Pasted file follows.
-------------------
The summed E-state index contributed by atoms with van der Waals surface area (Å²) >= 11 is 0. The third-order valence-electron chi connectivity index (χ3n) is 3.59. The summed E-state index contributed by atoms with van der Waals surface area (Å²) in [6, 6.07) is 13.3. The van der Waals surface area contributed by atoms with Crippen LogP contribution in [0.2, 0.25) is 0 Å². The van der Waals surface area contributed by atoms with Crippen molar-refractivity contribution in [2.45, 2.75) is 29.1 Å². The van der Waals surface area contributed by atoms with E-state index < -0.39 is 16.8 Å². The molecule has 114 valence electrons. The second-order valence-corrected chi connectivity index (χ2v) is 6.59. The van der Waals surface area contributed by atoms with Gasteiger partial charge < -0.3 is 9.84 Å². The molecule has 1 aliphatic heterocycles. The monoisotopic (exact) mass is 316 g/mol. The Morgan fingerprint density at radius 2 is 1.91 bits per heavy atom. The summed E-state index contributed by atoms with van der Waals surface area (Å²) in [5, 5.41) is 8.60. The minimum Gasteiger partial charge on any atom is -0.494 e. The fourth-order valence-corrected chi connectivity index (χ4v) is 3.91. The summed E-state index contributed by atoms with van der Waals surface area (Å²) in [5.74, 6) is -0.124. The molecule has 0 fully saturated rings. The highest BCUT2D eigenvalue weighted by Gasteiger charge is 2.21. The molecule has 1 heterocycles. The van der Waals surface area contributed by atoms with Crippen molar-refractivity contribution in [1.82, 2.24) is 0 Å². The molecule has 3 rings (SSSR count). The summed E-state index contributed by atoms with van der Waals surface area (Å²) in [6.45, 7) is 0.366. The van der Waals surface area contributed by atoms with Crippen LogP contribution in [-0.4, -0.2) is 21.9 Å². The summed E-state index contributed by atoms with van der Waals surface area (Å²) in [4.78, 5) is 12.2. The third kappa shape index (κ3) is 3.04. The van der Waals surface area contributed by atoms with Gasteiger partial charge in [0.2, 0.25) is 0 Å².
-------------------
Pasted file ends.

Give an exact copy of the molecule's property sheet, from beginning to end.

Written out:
The summed E-state index contributed by atoms with van der Waals surface area (Å²) >= 11 is 0. The third-order valence-electron chi connectivity index (χ3n) is 3.59. The summed E-state index contributed by atoms with van der Waals surface area (Å²) in [6, 6.07) is 13.3. The van der Waals surface area contributed by atoms with Crippen LogP contribution in [0.2, 0.25) is 0 Å². The van der Waals surface area contributed by atoms with Crippen molar-refractivity contribution in [2.45, 2.75) is 29.1 Å². The van der Waals surface area contributed by atoms with E-state index < -0.39 is 16.8 Å². The molecule has 114 valence electrons. The second-order valence-corrected chi connectivity index (χ2v) is 6.59. The van der Waals surface area contributed by atoms with Gasteiger partial charge < -0.3 is 9.84 Å². The molecule has 1 aliphatic heterocycles. The monoisotopic (exact) mass is 316 g/mol. The Morgan fingerprint density at radius 2 is 1.91 bits per heavy atom. The summed E-state index contributed by atoms with van der Waals surface area (Å²) in [5, 5.41) is 8.60. The minimum Gasteiger partial charge on any atom is -0.494 e. The fourth-order valence-corrected chi connectivity index (χ4v) is 3.91. The summed E-state index contributed by atoms with van der Waals surface area (Å²) in [5.74, 6) is -0.124. The molecule has 0 fully saturated rings. The highest BCUT2D eigenvalue weighted by Gasteiger charge is 2.21. The molecule has 1 heterocycles. The van der Waals surface area contributed by atoms with Crippen molar-refractivity contribution in [1.82, 2.24) is 0 Å². The molecule has 3 rings (SSSR count). The summed E-state index contributed by atoms with van der Waals surface area (Å²) in [6.45, 7) is 0.366. The van der Waals surface area contributed by atoms with Crippen LogP contribution in [-0.4, -0.2) is 21.9 Å². The summed E-state index contributed by atoms with van der Waals surface area (Å²) in [4.78, 5) is 12.2. The third kappa shape index (κ3) is 3.04. The van der Waals surface area contributed by atoms with Gasteiger partial charge in [0.2, 0.25) is 0 Å².